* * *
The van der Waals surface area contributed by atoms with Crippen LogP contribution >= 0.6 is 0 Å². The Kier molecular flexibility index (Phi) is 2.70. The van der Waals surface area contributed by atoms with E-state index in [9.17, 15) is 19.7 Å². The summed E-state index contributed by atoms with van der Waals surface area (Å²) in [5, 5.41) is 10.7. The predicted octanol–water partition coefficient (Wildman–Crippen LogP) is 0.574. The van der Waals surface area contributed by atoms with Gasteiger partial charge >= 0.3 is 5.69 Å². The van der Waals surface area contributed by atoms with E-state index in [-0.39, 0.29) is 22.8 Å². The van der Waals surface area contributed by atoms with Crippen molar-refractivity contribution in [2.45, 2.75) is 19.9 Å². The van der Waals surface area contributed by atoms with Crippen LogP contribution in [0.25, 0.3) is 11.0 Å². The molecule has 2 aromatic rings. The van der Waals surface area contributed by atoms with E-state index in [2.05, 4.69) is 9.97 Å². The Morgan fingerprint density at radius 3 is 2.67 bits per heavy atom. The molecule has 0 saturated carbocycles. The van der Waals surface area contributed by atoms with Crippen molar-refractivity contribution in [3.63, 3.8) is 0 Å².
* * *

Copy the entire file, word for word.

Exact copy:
The van der Waals surface area contributed by atoms with Crippen LogP contribution >= 0.6 is 0 Å². The Kier molecular flexibility index (Phi) is 2.70. The van der Waals surface area contributed by atoms with E-state index in [9.17, 15) is 19.7 Å². The summed E-state index contributed by atoms with van der Waals surface area (Å²) in [5, 5.41) is 10.7. The predicted octanol–water partition coefficient (Wildman–Crippen LogP) is 0.574. The van der Waals surface area contributed by atoms with Gasteiger partial charge >= 0.3 is 5.69 Å². The van der Waals surface area contributed by atoms with E-state index in [-0.39, 0.29) is 22.8 Å². The van der Waals surface area contributed by atoms with Crippen molar-refractivity contribution in [2.45, 2.75) is 19.9 Å². The van der Waals surface area contributed by atoms with Crippen LogP contribution in [0.25, 0.3) is 11.0 Å². The molecule has 2 aromatic rings. The van der Waals surface area contributed by atoms with E-state index in [2.05, 4.69) is 9.97 Å². The Morgan fingerprint density at radius 3 is 2.67 bits per heavy atom. The molecule has 0 saturated carbocycles. The van der Waals surface area contributed by atoms with Crippen molar-refractivity contribution in [3.63, 3.8) is 0 Å².